“I play in the (expletive) Russian KHL, I make lots of (expletive) points and what’s going to happen? He makes me (expletive) play on the fourth line and he put me in the playoffs on the fourth line and third line again,” Grabovski said. “Yeah, I don’t score goals. I need to work more about that. I know that. But if you feel support from your coach (you’ll find success). I don’t feel any support from this (expletive) idiot.”
Wow. Tell us how you really feel, Mikhail.
After posting 50-plus-point totals in each of the past two seasons, Grabovski’s production plummeted this year. He managed just nine goals and seven assists in 48 games for the Leafs, a drop that may be contributed to Carlyle’s decision to play him in a more defensive role. But even after his frustrating campaign, which ended when Toronto blew a three-goal third-period lead to the Bruins in Game 7 of the Leafs’ first playoff series in nearly a decade, Grabovski was not eager to leave.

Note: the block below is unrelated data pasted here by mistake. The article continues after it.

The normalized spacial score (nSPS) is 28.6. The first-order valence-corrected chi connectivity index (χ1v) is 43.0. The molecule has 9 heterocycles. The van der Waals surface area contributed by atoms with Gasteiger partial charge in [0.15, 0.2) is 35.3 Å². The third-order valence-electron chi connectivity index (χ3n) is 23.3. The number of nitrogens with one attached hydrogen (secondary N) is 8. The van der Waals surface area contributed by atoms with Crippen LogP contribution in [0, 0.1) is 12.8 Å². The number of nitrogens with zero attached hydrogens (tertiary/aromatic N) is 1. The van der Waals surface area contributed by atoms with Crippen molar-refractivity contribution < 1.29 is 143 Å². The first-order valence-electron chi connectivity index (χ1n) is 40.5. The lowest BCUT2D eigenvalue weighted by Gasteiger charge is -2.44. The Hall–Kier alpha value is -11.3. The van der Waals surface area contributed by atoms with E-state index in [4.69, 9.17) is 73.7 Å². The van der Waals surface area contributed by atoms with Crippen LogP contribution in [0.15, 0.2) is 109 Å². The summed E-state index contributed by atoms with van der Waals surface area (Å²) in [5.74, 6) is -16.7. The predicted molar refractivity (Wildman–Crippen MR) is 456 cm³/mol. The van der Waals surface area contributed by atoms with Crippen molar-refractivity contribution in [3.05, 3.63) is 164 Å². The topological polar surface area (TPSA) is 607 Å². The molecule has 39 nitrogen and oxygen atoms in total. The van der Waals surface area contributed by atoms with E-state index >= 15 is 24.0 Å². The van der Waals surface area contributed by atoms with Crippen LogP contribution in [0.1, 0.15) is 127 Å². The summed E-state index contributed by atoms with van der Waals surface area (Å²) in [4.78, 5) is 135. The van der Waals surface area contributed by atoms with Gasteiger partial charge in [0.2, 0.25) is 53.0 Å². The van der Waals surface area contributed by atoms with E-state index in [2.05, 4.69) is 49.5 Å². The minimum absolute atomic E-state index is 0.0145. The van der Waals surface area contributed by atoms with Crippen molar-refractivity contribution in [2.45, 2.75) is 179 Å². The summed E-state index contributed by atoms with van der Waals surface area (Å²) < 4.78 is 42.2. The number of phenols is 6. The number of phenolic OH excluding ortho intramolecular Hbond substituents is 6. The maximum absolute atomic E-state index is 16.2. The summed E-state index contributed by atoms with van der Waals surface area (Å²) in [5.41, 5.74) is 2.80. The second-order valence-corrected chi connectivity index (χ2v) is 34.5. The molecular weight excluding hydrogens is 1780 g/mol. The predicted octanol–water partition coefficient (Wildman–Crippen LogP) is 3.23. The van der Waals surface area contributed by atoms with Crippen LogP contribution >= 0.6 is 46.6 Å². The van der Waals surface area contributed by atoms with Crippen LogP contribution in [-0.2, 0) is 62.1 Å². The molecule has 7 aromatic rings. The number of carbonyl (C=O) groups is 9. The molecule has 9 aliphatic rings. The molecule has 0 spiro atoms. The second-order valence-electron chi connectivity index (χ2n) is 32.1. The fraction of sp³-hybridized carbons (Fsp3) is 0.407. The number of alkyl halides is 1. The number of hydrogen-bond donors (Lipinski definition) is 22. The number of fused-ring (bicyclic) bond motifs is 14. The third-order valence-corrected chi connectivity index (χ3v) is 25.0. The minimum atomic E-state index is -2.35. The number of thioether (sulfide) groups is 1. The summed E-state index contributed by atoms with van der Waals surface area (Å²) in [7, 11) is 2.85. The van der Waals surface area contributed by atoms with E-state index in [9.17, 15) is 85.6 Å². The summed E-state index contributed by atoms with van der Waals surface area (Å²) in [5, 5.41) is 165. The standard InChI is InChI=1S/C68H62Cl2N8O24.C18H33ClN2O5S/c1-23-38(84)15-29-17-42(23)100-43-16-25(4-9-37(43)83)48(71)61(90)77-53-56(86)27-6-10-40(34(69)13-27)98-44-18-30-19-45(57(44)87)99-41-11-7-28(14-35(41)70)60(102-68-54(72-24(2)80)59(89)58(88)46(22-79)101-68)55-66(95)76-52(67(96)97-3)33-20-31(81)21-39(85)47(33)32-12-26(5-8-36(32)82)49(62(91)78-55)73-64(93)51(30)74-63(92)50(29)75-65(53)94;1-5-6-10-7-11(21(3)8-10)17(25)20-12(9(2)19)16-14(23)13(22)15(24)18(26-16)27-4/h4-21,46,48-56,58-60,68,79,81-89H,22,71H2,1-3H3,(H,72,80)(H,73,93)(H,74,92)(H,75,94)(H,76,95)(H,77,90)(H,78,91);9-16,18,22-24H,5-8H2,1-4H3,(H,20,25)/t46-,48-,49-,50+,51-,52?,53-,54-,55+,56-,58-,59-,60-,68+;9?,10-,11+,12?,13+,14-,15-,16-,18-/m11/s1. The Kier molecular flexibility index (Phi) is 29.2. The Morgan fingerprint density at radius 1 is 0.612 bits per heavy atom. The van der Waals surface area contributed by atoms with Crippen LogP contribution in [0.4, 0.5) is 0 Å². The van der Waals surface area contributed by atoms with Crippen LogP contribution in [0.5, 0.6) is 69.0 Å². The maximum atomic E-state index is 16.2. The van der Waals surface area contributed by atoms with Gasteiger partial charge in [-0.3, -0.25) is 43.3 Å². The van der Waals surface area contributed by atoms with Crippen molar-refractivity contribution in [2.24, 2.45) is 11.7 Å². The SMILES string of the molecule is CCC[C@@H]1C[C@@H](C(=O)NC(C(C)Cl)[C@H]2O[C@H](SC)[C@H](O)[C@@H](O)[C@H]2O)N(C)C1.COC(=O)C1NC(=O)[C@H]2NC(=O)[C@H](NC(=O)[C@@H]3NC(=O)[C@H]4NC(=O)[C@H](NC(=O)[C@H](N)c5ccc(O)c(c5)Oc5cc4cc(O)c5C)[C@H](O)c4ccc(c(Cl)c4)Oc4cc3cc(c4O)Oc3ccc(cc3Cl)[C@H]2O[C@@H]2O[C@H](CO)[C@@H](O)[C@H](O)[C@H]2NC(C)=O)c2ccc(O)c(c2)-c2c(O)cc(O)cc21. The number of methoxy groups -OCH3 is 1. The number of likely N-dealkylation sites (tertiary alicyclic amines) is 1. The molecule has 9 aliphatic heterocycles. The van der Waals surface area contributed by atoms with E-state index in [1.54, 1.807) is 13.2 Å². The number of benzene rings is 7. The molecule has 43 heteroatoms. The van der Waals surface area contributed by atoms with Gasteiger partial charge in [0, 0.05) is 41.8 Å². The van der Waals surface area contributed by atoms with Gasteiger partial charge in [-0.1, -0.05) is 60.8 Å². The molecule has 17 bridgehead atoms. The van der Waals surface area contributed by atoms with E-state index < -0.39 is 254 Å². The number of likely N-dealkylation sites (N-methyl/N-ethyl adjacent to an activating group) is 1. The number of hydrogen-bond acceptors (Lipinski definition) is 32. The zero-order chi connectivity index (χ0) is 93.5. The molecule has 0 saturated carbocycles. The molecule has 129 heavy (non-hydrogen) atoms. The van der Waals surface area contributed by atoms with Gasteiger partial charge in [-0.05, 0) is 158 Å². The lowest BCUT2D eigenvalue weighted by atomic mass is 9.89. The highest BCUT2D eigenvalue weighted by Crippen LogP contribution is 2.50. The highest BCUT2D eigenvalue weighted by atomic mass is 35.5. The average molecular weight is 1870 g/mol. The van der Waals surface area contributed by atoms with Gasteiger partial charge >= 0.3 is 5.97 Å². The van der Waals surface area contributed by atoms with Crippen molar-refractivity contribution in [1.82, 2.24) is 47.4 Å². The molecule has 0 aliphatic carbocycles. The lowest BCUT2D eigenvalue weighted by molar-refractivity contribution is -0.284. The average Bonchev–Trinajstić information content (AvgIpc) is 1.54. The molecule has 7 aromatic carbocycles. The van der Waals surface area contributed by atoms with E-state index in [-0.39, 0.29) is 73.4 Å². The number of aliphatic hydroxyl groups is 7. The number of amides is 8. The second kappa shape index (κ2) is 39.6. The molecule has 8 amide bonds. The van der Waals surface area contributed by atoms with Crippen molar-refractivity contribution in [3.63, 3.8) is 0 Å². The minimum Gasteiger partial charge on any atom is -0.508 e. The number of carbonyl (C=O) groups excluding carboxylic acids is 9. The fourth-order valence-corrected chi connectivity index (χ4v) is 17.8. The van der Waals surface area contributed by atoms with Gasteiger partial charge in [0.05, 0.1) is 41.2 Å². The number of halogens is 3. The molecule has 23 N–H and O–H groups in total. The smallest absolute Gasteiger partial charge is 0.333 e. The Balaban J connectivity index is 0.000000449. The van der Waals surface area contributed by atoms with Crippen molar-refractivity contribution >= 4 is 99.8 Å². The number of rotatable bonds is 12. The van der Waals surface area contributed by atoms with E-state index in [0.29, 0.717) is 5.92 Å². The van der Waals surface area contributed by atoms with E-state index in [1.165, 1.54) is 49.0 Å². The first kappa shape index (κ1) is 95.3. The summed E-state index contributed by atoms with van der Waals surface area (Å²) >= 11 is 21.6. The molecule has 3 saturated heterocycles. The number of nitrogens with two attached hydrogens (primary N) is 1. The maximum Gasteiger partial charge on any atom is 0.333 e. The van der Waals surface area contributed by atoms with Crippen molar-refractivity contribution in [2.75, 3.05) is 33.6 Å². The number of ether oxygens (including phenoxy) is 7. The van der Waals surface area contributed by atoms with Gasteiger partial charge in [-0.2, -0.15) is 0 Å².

“Of course I feel (expletive) sad,” he said. “I played (expletive) five years here. I’m supposed to feel upset about that. I loved it (here). Toronto fans are one of the best fans in the world.”
Grabovski had four years left on his contract, having just signed a five-year extension prior to the season. The Leafs will pay him $14.3 million over the next eight years.